The AHC has an extensive collection of military records in addition to those pertaining to the Civil War. The FHL also has a wide selection of microfilmed military records and indexes.
Surveying state resources
You can do a lot of preliminary roots research right in your own backyard — at a local FHC. (Be sure to consult the FHL’s Arkansas Research Outline: From the home page, click on guides, Research Outline, then Arkansas Research Outline.) But eventually you’ll want to take advantage of these Southwestern repositories’ riches — see the resources for contact information.
? Arkansas History Commission: The official state archives has lots more than military records, including an impressive historical newspaper collection (search a database of titles on the commission Web site). Before you go to the AHC, sample the fruits of the Stage One Digitization Project: It offers 13,000 searchable historical images at <www.ark-ives.com/photo>.
? Southwest Arkansas Regional Archives: This facility has hundreds of family histories, genealogies, photos, cemetery records, pre-1917 marriage records and court records for Arkansas’ 12 southwest counties.
? Richard C. Butler Center for Arkansas Studies: The Central Arkansas Library System hopes the Butler Center will become a premier online resource for historical information related to the state of Arkansas. So far, so good: Go to <www.cals.lib.ar.us/butlercenter> to see the wonderful collections. Arkansas Black History Online features photos and illustrations, biographies of prominent black citizens and interviews with former slaves. The Butler Center Manuscript Collections page details the center’s massive manuscript holdings, and the Arkansas Map Collection documents the formation of the state’s counties.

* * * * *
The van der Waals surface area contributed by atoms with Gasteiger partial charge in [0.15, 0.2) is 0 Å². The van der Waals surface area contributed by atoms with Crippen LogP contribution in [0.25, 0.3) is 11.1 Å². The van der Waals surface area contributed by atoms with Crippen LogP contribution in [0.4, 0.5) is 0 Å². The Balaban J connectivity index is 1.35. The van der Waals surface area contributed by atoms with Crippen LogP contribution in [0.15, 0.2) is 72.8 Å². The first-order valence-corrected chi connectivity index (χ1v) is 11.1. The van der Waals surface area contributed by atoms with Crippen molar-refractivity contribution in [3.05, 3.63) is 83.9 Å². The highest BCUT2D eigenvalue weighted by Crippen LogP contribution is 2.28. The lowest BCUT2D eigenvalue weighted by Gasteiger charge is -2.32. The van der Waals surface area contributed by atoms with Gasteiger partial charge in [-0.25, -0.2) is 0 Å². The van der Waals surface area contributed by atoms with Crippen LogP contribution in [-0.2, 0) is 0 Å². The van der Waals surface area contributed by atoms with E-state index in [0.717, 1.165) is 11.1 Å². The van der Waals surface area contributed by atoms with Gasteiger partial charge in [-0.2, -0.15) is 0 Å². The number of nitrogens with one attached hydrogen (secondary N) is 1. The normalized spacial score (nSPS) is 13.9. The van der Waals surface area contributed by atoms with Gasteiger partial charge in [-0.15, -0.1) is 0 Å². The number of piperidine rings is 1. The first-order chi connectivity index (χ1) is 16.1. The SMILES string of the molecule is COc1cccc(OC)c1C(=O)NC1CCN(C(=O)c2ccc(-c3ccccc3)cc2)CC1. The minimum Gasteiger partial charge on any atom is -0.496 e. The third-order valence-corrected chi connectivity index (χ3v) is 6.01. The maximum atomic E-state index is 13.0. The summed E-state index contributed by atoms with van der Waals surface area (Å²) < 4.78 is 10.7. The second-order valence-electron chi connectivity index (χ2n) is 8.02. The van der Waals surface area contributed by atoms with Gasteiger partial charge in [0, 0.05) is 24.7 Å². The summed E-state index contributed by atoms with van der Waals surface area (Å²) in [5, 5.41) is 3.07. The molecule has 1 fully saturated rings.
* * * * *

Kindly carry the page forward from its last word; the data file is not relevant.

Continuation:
? University of Arkansas Libraries: The David W Mullins Library in Fayetteville houses more than 900 manuscript collections, including church, school, business and organization records; diaries; letters; scrapbooks; memoirs; maps; and 100,000-plus pictures. Be on the lookout for a series of regional biographical encyclopedias (for example, Biographical and Historical Memoirs of Eastern Arkansas) published by Good speed Publishing Co. in 1890.
? NARA Southwest Region: This facility is worth another mention for those researching American Indian ancestors. It has census rolls and removal muster rolls on microfilm.
Of course, tapping into most of these repositories will require a trip to your ancestral state—but you probably don’t need much convincing given such natural attractions as its hot springs, and the Ozark and Ouachita national forests. Once you’re there, you can impress the locals with your knowledge of “AR-kan-SAW” history.
From the February 2006 issue of Family Tree Magazine.